Yadhana Jadoo
Political Editor
2 minute read
20 Jan 2016
1:56 pm

Court date set for Gareth Cliff saga

Yadhana Jadoo

M-Net also responded, indicating that they are opposing. They will file their papers on Thursday.

Gareth Cliff live on his new show on GliffCentral on May 1, 2014 at their new studios in Rivonia, South Africa. An Internet radio station, listeners can tune in online, via wechat, or by watching on Comedy Central on DSTV. Cliff is aiming to innovate the face of radio and is holding auditions to find new and fresh talent. (Photo by Gallo Images / Foto24/ Felix Dlangamandla)

The defamation of character case instituted against broadcaster M-Net by axed Idols judge Gareth Cliff is expected to kick off in the High Court in Johannesburg on Tuesday.
This is where his legal team headed by Advocate Dali Mpofu is expected to focus on Cliff’s right to free speech, following a post he made on social media during the Penny Sparrow racism saga earlier this month.

Sparrow, a KwaZulu-Natal south coast realtor, had over the holidays, likened black Durban beachgoers to “monkeys”.

Cliff was sacked days later after he responded to a poll on Twitter, that racist social media posts be criminalised. He tweeted that: “People don’t understand free speech at all”, and then later apologised. He is suing the broadcaster for R25 million for damages and defamation if he is not reinstated.

“We will be going to court on Tuesday, the 26th,” said Eric Mabuza who is part of his legal team.

“M-Net has also responded, indicating that they are opposing. They will file their papers tomorrow (Thursday).”

Cliff’s intention to sue M-Net came to light on Monday. In court papers filed in court and seen by The Citizen, Cliff’s founding affidavit states: “I am not a racist and neither do I in any way support or endorse the racist views of Sparrow and her fellow travellers. On the contrary, I had expressly articulated my disgust and objection thereto.

“While I may have misunderstood the line between free speech and hate speech, I myself enjoyed the right freely to express the incorrect and/or constitutional position on any subject.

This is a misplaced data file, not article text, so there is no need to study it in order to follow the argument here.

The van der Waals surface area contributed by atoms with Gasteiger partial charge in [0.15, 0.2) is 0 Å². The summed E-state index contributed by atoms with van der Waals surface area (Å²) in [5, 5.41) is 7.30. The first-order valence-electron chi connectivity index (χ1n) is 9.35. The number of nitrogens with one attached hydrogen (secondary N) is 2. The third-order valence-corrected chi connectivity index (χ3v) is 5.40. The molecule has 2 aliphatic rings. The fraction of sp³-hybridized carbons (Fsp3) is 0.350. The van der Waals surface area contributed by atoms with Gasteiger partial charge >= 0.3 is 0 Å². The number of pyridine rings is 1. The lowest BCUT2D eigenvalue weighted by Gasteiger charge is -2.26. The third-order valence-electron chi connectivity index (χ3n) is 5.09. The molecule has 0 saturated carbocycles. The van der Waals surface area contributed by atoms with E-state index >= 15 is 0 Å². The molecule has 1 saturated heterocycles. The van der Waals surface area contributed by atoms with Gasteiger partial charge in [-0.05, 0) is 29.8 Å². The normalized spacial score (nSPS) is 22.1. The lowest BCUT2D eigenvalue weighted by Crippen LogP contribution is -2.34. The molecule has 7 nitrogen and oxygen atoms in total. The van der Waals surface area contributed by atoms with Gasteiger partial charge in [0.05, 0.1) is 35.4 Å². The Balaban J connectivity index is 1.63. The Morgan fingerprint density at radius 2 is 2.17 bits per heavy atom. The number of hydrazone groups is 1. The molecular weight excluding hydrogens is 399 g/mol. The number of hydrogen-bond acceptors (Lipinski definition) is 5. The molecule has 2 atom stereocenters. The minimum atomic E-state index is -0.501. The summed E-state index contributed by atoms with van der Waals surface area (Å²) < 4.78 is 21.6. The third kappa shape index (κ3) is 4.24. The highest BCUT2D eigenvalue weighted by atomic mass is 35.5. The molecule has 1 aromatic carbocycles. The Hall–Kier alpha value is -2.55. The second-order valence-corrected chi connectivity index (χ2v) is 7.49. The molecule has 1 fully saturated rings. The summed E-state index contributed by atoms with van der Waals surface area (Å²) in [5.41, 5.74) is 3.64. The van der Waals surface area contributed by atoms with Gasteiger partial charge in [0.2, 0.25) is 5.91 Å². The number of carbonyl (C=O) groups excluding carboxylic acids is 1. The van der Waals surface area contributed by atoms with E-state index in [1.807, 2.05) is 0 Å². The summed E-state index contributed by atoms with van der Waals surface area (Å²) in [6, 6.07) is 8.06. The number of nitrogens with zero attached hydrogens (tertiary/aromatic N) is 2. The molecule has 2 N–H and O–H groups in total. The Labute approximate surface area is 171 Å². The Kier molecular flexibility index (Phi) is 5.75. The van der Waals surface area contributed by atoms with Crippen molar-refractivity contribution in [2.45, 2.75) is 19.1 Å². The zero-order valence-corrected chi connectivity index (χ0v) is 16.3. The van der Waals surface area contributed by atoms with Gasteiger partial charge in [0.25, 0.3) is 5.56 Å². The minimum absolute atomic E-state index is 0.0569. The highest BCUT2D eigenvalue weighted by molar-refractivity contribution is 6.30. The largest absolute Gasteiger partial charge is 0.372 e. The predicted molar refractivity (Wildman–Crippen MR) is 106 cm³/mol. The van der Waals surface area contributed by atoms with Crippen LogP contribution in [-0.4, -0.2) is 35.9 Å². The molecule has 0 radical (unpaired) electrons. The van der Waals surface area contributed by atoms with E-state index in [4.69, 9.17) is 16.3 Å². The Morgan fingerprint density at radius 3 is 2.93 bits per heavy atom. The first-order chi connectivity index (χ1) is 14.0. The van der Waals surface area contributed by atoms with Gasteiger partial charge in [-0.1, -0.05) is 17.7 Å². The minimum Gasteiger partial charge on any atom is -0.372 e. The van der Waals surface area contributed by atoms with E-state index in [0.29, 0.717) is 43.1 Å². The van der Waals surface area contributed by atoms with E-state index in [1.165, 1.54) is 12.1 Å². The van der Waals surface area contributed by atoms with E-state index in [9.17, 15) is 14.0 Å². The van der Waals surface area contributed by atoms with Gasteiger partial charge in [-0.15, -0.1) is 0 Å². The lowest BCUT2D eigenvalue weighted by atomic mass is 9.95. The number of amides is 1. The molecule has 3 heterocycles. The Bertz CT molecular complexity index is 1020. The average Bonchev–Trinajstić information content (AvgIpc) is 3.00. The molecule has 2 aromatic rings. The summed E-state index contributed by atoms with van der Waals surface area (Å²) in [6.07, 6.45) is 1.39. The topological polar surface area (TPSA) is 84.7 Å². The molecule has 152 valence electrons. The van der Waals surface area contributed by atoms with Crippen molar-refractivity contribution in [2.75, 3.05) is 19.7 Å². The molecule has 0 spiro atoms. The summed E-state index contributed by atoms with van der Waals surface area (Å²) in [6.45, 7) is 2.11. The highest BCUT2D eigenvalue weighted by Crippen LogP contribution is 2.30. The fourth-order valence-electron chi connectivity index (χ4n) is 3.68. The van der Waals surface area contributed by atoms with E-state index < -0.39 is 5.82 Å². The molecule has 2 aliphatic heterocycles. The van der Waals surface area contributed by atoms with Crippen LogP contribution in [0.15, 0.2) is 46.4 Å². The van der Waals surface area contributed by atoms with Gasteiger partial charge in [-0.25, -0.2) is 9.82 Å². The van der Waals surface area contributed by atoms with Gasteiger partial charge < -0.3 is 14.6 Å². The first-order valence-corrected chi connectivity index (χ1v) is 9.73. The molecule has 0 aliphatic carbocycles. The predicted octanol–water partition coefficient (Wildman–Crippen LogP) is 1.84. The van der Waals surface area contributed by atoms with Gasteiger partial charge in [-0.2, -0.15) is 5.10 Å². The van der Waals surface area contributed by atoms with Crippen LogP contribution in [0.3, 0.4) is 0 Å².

“For example, I can say: the constitution allows for the death penalty. This would be plainly wrong but I have the freedom to say it. Neither does such a statement make me a supporter of criminal murder.

“My defence of free speech formed part of the necessary debate in the long and arduous road to building a vibrant constitutional democracy where individuals and the media promote debate on controversial social issues.”

According to court papers, Cliff earned R356 160 over 10 months. This equates to R35 616 month to month from February 1 to November 30, 2015. Cliff further said he found his axing “quite peculiar”, not only because of “its inconsistency with how other judges” were dealt with, but also that M-Net itself had been able to withstand sustained criticism of racism and recently gender discrimination.

In December, Cliff’s colleague, Idols judge Somizi Mhlongo, took to Instagram where he said: “Racist white South African’s hoping Zuma’s fall will give them a white president or bring back apartheid is tru (sic) denial of the reality.”

He later apologised. Idols judge Unathi Msengana also posted a tweet which contained vulgarity, causing an uproar.
Both remain as judges.

“It is my view that in both the Msengana and Mhlongo cases, the first respondent (M-Net) dealt with the matters correctly, but not in my case,” reads the Cliff affidavit.

yadhanaj@citizen.co.za